For the 25th year, Troy University is giving its education students a chance at hands-on teaching through its Summer Spectacular program.
The program, which began at the Dothan Campus and has now expanded to the Phenix City and Troy campuses, features TROY students leading a hands-on summer camp for children ages 4 through 12.
The annual learning enrichment camp takes place every Tuesday, Wednesday and Thursday morning in the month of June at the Dothan Campus, featuring project-based learning that focuses on making learning fun.
It’s also a valuable learning tool for TROY education students.
“As far as classroom management, I’ve learned a lot of that,” said Allison Snell, a 23-year-old elementary education student who is one of the teachers at Summer Spectacular. “Summer Spectacular is a constructivist approach, which is project-based and student-led. They, in a sense, teach us. This is my first year in this program, so I’m hoping they can teach me how to interact with them.”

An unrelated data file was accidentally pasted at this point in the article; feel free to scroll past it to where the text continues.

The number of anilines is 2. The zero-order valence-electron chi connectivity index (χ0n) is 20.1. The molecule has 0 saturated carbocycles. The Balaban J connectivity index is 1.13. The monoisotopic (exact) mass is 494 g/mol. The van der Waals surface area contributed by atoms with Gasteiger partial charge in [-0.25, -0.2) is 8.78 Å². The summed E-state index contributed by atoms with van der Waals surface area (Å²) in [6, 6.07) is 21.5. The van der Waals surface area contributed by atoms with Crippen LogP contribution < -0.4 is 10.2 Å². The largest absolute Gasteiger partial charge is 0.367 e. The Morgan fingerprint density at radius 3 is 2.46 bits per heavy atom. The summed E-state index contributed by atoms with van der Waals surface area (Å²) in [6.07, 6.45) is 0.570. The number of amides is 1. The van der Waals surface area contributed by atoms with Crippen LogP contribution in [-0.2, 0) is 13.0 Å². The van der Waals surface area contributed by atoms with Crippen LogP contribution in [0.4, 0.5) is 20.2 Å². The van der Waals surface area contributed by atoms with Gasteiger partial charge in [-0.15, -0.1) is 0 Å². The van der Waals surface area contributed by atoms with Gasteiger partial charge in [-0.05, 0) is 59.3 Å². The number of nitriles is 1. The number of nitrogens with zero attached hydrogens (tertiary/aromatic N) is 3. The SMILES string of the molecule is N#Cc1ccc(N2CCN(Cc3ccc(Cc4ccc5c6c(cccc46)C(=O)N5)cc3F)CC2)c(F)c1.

The student teachers bring supplies and give them to the students, allowing them to build airplanes, bridges and buildings.
“We give them background information and guidelines, and we guide them in their decision making, but it’s very much their creativity and their ideas,” Snell said.
Dr. Cynthia Hicks, associate chair of the Department of Teacher Education, said the experience is particularly important for the TROY students because it’s a hands-on example of what they’ll face in the future.
“It’s a real-life practical experience for not only teaching but classroom management,” Hicks said. “You’re planning for instruction in a way that makes learning fun. We focus on project-based learning, so our students have to figure out how to integrate all service areas into projects and get students involved in them.”
Hicks said many of the young children who start the program end up returning every year until they “age out.”
“One of the things that cause our children to come back year after year is that they enjoy being able to be creative and explore,” she said. “So many times in school, we’re telling them to do things. Here, we’re asking them questions and getting them to look deeper and explore alternative ways of learning.”